Middle Ages, Dark Ages and pre-modern "straight" fantasy

Philip.Belben at pgen.com Philip.Belben at pgen.com
Fri Aug 11 11:50:21 EDT 2000

> In a message dated 8/11/00 5:30:10 AM, Philip.Belben at powertech.co.uk writes:
> << I'd like to see some straight fantasy with a world technologically and
> culturally at least as modern as ours.  >>
> But then it would be called "Urban Fantasy". Actually it is "classic", "epic"
> fantasy which seems to be legally required to be set in some vaguely medeavil
> era. i.e., Tolklones.

Tolklones?  Like it!  Although the earliest was way pre-Tolkien.  Start with
William Morris and work backwards from there...

But the big question is, WHY?  Why should epic fantasy have a pre-industrial

And...  Urban fantasy?  Why should it be called Urban unless it specifically
relates to cities?  For that matter, why should Urban fantasy be modern in

There is good urban fantasy around, with worlds ranging from just like ours
(Fritz Leiber, Our Lady of Darkness, although I don't really see this as an
alternative world) to totally different (I have a book in mind, but can't
remember either the author or the title.  Sorry)

A good example of modern fantasy that is not urban is Simak, The Goblin
Reservation.  This has considerable overlap with SF (where it's more likely to
be filed) but I consider it a good example of future fantasy.

> Er, "pre-modern" hardly implies a mere 80 or so years back. That term sounds
> more like another way of  saying pre-industrial, actually.

Argh!  Why not???  (Sorry, nothing personal, I am just questioning assumptions
that I consider unwarranted.  Hence the repetitive Why? Why? Why? in my post)

By your logic, this makes Magicians of Caprona an urban fantasy, simply on the
basis of its modern setting.  I won't dispute this - it is set in a city, after
all - but it's not what most people mean when they say urban fantasy!

More to the point, it is not "epic" fantasy.  But I wasn't thinking of the epic
genre - as dealt with in the Tough Guide - when I was reading Melissa's post.
Indeed, I would put the defining properties of "epic" fantasy as "most tours are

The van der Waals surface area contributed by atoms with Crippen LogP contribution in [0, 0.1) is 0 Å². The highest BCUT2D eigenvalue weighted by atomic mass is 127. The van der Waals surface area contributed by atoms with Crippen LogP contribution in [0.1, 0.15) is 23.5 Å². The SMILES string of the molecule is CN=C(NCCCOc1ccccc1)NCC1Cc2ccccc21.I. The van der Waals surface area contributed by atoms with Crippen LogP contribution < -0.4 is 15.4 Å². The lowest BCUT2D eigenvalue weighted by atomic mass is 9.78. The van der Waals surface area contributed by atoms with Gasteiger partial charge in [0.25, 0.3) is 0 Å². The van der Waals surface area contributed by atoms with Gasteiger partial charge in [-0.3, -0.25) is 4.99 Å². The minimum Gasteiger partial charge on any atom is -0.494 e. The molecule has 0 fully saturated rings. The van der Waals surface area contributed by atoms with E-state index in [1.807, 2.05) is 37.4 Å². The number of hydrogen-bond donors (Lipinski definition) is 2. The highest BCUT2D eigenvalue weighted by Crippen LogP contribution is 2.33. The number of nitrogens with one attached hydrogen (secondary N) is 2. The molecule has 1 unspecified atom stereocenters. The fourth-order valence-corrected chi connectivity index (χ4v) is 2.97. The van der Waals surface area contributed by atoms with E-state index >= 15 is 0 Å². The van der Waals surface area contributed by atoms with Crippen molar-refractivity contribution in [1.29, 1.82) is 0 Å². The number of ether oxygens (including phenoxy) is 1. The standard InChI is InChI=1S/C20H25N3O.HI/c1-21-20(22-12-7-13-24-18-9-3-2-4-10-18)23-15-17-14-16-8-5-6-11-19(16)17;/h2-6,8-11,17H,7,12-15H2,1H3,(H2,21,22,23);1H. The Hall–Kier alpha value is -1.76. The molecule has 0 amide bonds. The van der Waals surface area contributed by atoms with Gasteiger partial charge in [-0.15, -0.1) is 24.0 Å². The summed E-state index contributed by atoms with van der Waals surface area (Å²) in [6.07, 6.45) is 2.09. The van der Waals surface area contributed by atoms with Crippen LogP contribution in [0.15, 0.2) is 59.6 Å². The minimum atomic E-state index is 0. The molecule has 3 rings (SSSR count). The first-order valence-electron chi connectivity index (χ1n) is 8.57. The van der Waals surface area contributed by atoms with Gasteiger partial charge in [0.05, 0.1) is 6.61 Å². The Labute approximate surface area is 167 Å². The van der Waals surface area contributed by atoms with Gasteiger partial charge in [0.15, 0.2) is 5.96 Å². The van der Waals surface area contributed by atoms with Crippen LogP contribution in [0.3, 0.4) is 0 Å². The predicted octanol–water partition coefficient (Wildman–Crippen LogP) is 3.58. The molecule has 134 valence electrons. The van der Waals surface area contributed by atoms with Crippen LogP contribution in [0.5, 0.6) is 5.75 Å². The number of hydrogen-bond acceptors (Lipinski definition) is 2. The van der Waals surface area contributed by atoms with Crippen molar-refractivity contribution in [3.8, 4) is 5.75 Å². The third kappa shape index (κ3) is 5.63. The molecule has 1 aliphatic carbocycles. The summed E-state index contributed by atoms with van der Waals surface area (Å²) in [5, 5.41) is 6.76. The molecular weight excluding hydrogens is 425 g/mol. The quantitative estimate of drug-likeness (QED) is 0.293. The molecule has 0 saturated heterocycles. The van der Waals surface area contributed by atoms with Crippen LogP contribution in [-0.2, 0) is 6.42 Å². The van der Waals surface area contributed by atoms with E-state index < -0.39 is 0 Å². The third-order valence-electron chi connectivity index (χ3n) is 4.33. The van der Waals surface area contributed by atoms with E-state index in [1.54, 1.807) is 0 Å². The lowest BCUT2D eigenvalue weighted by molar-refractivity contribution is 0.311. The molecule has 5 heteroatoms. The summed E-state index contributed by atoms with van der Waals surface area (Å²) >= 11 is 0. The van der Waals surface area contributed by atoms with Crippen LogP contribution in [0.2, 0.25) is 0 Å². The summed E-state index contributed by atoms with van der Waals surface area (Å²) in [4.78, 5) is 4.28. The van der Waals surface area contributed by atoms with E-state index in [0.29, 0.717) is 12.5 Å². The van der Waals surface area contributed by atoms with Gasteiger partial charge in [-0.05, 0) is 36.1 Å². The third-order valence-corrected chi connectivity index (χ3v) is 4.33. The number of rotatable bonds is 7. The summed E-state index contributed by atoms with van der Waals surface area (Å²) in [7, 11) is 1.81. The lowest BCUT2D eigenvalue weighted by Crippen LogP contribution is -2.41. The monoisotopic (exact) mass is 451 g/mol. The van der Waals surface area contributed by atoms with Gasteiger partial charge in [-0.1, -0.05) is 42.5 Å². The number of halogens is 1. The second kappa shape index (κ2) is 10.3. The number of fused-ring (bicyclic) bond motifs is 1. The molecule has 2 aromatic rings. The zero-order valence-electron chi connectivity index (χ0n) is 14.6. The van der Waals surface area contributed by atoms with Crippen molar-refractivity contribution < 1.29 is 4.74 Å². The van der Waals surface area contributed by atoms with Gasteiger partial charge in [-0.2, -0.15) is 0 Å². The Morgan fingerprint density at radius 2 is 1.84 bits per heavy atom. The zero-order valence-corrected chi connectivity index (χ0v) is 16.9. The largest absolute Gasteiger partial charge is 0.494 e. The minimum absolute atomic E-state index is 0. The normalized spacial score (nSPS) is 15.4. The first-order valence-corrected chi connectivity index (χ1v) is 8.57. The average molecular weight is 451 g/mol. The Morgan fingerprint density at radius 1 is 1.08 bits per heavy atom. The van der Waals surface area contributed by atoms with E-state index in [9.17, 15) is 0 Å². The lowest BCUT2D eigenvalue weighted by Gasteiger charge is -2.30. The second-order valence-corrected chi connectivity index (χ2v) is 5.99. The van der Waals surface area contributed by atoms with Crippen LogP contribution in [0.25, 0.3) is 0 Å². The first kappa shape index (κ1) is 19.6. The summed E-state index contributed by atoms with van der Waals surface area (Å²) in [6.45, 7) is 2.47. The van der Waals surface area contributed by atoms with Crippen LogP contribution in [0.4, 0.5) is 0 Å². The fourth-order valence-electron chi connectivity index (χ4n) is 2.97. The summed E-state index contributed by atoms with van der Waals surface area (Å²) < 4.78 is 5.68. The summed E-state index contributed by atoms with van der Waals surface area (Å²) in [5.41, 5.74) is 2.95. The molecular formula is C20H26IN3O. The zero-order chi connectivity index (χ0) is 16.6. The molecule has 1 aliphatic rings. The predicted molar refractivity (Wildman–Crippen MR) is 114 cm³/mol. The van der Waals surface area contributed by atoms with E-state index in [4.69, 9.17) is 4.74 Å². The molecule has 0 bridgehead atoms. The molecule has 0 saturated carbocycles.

organised as a quest" and "you have to visit every d---ed place on the map,
whether marked or not"

> only one. (I gather that Dalemark is set in an incomplete analog of this
> world's 17th century Netherlands, and Ingary seems very similar, although

I had wondered about Dalemark and Netherlands - Holand (Holland in True State of
Affairs) is a strong clue.  But geographically it actually bears strong
resemblance to GB - The Flate (Somerset Levels), the Marshes (Fens) and the
Dales (Derbyshire = South Dales, Yorkshire = North Dales) are all in the right
places, for a start.  Interestingly, both GB and NL have groups of islands off
the coast _far_ to far north to be the Holy Islands!  (Although the names of the
islands are very Scottish)

> perhaps 18th century and farther south is closer.) And someone already

Ingary.  Time first - I would have put it earlier than Dalemark, don't know why.
Well, perhaps not earlier than True State of Affairs, but earlier than the
Restoration.  But I think it combines a lot of features of far more modern
states - the relative freedom of women to serve apprenticeships and run
businesses for a start!  Not to mention the similarity of Sophie's clothes in
the two worlds.

Place.  This may be the key, since I think the evidence points to a world
totally different from ours.  My brother and I discussed this at some length a
couple of years ago; we didn't reach any firm conclusions, but we agreed it had
to be different.  Notable features:

The Waste - which appears to connect with the hot desert region north of
Rashpuht - has no analogue in Europe.

Bluebells - which dominate the woodland scene in Ingary - in our world, only do
so in GB.  The two plants that go by that name (in Scotland, a plant known in
England as the Harebell; in England, a sort of Hyacinth) have no real
competitors for their woodland floor niche at the times of year they grow.  The
usual explanation is that most of these plants were driven off the island in the
ice age, and none of the competitors made it back across the Channel.

I would postulate that the Waste, together with a mountain range (probably that
which makes neighbouring High Norland high) have kept Ingary isolated in much
the same way.

Climate - Ingary seems to have a British climate, but it is quite close to the
Waste.  I postulated a cold current, like that off the coast of California, that
makes it that much cooler than places even a short way inland.  ISTR a desert
conveniently placed not far from California, too...

> Very interesting about the effects of technology outstriping science. We tend
> to think of the two as synonymous, and they aren't at all.

Isn't it?  I fear this may happen again in the 21st century, too...


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